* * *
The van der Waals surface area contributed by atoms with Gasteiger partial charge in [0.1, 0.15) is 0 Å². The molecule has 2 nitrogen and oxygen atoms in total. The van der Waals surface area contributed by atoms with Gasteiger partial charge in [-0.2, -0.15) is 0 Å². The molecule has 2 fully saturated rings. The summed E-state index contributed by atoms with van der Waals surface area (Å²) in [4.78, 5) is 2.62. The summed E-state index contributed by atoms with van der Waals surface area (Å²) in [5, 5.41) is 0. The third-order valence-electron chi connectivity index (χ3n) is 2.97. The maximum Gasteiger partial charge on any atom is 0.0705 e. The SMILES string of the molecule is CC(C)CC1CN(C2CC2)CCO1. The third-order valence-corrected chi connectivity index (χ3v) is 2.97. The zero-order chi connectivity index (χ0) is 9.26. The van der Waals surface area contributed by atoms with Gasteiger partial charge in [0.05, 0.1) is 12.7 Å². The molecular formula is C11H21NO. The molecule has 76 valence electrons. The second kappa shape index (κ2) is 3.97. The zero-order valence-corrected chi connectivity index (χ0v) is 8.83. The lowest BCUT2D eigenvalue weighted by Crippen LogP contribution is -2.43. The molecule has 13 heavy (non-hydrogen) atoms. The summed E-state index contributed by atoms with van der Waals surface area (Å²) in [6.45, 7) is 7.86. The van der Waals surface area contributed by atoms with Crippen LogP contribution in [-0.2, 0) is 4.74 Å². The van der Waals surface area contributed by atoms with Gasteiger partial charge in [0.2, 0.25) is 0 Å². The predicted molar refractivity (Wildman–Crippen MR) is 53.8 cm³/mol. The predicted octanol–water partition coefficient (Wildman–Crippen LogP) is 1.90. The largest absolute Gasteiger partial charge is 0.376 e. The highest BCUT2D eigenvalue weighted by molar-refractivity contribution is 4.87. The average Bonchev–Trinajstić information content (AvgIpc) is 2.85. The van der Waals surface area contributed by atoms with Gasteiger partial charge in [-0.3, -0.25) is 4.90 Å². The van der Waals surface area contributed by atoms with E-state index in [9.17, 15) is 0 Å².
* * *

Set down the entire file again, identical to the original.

The van der Waals surface area contributed by atoms with Gasteiger partial charge in [0.1, 0.15) is 0 Å². The molecule has 2 nitrogen and oxygen atoms in total. The van der Waals surface area contributed by atoms with Gasteiger partial charge in [-0.2, -0.15) is 0 Å². The molecule has 2 fully saturated rings. The summed E-state index contributed by atoms with van der Waals surface area (Å²) in [4.78, 5) is 2.62. The summed E-state index contributed by atoms with van der Waals surface area (Å²) in [5, 5.41) is 0. The third-order valence-electron chi connectivity index (χ3n) is 2.97. The maximum Gasteiger partial charge on any atom is 0.0705 e. The SMILES string of the molecule is CC(C)CC1CN(C2CC2)CCO1. The third-order valence-corrected chi connectivity index (χ3v) is 2.97. The zero-order chi connectivity index (χ0) is 9.26. The van der Waals surface area contributed by atoms with Gasteiger partial charge in [0.05, 0.1) is 12.7 Å². The molecular formula is C11H21NO. The molecule has 76 valence electrons. The second kappa shape index (κ2) is 3.97. The zero-order valence-corrected chi connectivity index (χ0v) is 8.83. The lowest BCUT2D eigenvalue weighted by Crippen LogP contribution is -2.43. The molecule has 13 heavy (non-hydrogen) atoms. The summed E-state index contributed by atoms with van der Waals surface area (Å²) in [6.45, 7) is 7.86. The van der Waals surface area contributed by atoms with Crippen LogP contribution in [-0.2, 0) is 4.74 Å². The van der Waals surface area contributed by atoms with Gasteiger partial charge in [0.2, 0.25) is 0 Å². The predicted molar refractivity (Wildman–Crippen MR) is 53.8 cm³/mol. The predicted octanol–water partition coefficient (Wildman–Crippen LogP) is 1.90. The largest absolute Gasteiger partial charge is 0.376 e. The highest BCUT2D eigenvalue weighted by molar-refractivity contribution is 4.87. The average Bonchev–Trinajstić information content (AvgIpc) is 2.85. The van der Waals surface area contributed by atoms with Gasteiger partial charge in [-0.3, -0.25) is 4.90 Å². The van der Waals surface area contributed by atoms with E-state index in [9.17, 15) is 0 Å².